(A) Forgive Me, Leonard Peacock - After falling in love with Love May Fail last month, I added several of Matthew Quick's books to my "to read" list. This book isn't in my normal wheelhouse. It's a pretty mature YA book in which the main character, Leonard, intends to shoot his bully and kill himself on his 18th birthday. The action all takes place on that day. Leonard goes to the people in his life who are most important and gives them all gifts, all while highlighting his depression and loneliness. Parts of this book were beautifully written and it really made me think about adulthood - Leonard watches adults on the train traveling to and from work and wonders why they all look so miserable and thinks that if he were going to live to adulthood, he would surely find ways to be happier - but some of the characters were stereotypes and Leonard always thought he was better than and smarter than everyone. Overall, it was fine, but it was no Love May Fail.
Where They Found Her - This story is told through multiple perspectives and takes place in a small town, where every character is interconnected. The book held my attention well enough, and it gets points for being mostly unpredictable, but part of that is because of the sheer volume of characters; there were too many possibilities. Too much happened and some plot points seemed unnecessary and could have been eliminated (couldn't her boss just be her boss? Did he need a storyline?). Overall it was fine and I didn't hate it, but I won't rush to recommend it, either.
(A) Beyond Belief - This is the true story of the niece of the leader of the Church of Scientology, who escaped from it when she was 21 years old. I had to do a research paper on things I thought were BS in College, and I chose scientology - it's so bizarre that it's fascinating. This woman had been in the church from the age of two on, and the way she describes the way children were treated - separated from their parents, forced to do manual labor, and often screamed at and harshly punished - was unbelievable. The way that the church finds a way to control everything about its members and find out all of their secrets through auditing sessions is crazy. After her escape, the author is able to better explain how the church keeps people believing and why so many people stay members. If you're interested in scientology at all, this is the book to read.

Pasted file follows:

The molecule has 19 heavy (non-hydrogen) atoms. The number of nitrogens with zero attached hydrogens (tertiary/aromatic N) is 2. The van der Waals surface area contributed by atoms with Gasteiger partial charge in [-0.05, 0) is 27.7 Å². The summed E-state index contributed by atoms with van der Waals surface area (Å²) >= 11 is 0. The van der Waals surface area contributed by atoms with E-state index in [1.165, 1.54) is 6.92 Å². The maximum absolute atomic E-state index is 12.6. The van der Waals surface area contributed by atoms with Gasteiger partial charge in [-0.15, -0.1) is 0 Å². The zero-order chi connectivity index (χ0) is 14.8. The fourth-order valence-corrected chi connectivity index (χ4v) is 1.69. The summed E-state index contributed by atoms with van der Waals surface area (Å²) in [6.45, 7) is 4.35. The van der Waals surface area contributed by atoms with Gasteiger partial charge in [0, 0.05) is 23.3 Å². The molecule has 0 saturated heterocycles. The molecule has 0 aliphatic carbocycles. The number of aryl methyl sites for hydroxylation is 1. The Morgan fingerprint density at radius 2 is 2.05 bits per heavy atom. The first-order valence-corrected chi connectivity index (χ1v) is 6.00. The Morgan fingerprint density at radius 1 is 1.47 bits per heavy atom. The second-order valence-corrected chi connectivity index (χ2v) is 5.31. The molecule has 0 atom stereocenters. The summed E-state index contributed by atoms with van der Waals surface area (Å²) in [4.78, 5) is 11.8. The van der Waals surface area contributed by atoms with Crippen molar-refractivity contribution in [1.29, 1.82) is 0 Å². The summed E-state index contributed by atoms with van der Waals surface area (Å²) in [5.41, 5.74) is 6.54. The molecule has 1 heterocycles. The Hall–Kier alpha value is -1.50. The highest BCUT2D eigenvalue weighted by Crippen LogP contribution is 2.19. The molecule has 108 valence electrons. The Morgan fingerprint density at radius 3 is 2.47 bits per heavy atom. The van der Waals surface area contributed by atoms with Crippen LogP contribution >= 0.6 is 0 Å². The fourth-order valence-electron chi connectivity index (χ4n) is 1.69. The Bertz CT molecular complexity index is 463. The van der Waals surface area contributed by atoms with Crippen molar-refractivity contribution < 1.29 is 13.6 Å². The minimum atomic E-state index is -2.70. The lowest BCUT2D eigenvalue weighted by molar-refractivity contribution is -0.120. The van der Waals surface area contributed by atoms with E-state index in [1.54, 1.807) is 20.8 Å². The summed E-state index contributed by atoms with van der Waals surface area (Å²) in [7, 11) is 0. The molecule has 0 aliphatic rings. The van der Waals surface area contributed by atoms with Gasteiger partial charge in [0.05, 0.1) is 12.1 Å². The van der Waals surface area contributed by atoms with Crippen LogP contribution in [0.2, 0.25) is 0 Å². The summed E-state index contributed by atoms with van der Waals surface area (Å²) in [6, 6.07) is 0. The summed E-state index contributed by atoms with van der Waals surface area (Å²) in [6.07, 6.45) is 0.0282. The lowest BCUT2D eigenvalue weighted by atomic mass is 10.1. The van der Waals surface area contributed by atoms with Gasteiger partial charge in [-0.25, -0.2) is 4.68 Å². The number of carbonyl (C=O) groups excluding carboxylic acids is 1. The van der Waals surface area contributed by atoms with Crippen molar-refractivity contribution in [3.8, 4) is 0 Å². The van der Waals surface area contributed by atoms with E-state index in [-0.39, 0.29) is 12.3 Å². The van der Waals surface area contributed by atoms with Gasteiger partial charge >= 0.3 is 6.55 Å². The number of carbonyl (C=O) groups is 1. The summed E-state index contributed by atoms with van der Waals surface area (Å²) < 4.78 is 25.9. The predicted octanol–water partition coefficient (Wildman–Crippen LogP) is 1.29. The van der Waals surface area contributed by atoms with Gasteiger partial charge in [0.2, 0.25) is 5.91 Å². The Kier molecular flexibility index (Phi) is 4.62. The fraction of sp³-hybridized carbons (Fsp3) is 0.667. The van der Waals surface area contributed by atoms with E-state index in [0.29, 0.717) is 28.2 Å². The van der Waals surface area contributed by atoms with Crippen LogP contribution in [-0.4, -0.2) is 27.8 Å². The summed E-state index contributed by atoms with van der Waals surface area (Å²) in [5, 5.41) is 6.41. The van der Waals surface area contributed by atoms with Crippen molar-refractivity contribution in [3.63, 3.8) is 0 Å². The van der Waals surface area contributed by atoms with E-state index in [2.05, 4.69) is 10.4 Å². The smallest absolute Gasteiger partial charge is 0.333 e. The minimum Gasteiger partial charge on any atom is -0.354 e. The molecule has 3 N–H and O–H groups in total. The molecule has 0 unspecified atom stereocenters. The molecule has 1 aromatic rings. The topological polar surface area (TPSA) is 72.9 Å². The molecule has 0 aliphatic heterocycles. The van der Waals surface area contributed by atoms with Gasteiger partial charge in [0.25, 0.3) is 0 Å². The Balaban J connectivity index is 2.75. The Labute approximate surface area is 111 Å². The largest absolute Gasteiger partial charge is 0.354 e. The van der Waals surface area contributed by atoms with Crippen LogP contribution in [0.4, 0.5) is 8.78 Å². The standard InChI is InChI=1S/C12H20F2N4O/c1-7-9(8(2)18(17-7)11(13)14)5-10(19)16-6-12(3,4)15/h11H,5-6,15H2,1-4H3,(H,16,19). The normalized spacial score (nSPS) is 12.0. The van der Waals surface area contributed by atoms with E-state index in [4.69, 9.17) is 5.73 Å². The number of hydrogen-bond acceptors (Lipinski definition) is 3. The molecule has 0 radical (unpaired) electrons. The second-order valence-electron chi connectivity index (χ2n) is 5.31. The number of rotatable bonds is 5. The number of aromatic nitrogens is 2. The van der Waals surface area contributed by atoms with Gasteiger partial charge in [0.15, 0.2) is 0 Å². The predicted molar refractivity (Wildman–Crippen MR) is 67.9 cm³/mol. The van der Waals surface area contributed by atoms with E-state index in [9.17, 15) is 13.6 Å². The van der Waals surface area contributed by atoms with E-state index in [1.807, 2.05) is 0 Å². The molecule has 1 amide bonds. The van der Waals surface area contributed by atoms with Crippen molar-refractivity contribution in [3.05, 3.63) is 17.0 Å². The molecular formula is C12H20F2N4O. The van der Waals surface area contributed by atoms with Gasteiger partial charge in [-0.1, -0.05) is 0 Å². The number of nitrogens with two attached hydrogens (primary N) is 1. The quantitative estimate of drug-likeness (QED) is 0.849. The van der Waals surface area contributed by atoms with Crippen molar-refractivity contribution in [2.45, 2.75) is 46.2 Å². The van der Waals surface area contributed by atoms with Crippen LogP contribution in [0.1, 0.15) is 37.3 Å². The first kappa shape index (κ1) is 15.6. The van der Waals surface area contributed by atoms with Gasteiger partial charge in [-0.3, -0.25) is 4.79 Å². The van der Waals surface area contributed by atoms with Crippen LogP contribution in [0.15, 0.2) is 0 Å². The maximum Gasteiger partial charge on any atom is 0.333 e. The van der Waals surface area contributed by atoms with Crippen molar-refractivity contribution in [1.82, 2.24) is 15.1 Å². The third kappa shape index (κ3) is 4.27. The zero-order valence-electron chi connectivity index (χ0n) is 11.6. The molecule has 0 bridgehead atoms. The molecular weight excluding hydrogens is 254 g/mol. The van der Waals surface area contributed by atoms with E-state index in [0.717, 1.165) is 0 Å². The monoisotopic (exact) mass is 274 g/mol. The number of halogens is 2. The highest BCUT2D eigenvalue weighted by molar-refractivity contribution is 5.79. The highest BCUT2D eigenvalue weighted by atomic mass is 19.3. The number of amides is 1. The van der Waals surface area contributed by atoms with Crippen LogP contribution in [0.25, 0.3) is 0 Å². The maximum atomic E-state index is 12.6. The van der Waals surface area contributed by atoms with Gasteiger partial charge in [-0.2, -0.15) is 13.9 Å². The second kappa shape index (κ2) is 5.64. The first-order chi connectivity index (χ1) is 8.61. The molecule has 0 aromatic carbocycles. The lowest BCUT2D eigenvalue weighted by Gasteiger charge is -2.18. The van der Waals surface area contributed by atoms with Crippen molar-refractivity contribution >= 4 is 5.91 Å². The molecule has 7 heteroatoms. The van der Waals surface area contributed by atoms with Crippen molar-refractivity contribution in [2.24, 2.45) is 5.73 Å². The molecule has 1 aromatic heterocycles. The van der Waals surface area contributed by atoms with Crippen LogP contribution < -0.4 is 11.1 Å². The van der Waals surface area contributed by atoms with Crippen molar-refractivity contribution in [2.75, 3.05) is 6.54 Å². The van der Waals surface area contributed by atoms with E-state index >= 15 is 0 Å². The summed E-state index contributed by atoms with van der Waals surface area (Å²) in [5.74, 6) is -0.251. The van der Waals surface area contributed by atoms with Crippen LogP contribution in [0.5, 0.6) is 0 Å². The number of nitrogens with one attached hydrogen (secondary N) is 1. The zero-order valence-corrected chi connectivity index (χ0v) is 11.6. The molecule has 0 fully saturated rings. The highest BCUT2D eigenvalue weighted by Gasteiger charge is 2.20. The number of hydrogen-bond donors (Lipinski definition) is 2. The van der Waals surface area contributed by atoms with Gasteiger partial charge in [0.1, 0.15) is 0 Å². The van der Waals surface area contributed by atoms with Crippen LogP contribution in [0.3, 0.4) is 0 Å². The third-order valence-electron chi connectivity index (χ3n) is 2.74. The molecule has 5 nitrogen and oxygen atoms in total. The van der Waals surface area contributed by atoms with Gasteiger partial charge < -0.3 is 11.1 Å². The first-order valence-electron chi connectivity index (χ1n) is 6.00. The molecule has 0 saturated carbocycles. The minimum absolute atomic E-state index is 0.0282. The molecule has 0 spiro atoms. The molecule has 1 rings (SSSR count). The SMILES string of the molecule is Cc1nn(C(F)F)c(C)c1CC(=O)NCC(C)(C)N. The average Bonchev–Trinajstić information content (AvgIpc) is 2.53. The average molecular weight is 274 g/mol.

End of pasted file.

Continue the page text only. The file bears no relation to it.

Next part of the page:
One Plus One - After crying through Me Before You, I was hesitant to read another Jojo Moyes book, but I loved this one. It was so different. A single mom ends up on a road trip with a near stranger and everything that can go wrong goes wrong. Just when you think the book is basically over, more happens to extend the story a little longer. The plot reminded me a little bit of Little Miss Sunshine. While it wasn't a literary work of art, it kept me up late because I wanted to know what happened next.
In the Unlikely Event - I loved Judy Blume growing up. I did not love Summer Sisters as an adult. Since I had low expectations for this one, I was pleasantly surprised. The book is a fictionalized account of what happened in Elizabeth, NJ after a series of real-life events. It's told from several different points of view, often changing perspective after just a few pages. It was a little hard to get into, but I found myself curious about how things would end up and overall, it was an enjoyable read.
I want to say that I read fewer than five books in 2014. I'm at over 50 in 2015 (!!!). Part of it is this link-up, which always gives me tons of new book ideas. Thanks as always to Steph and Jana for keeping it going!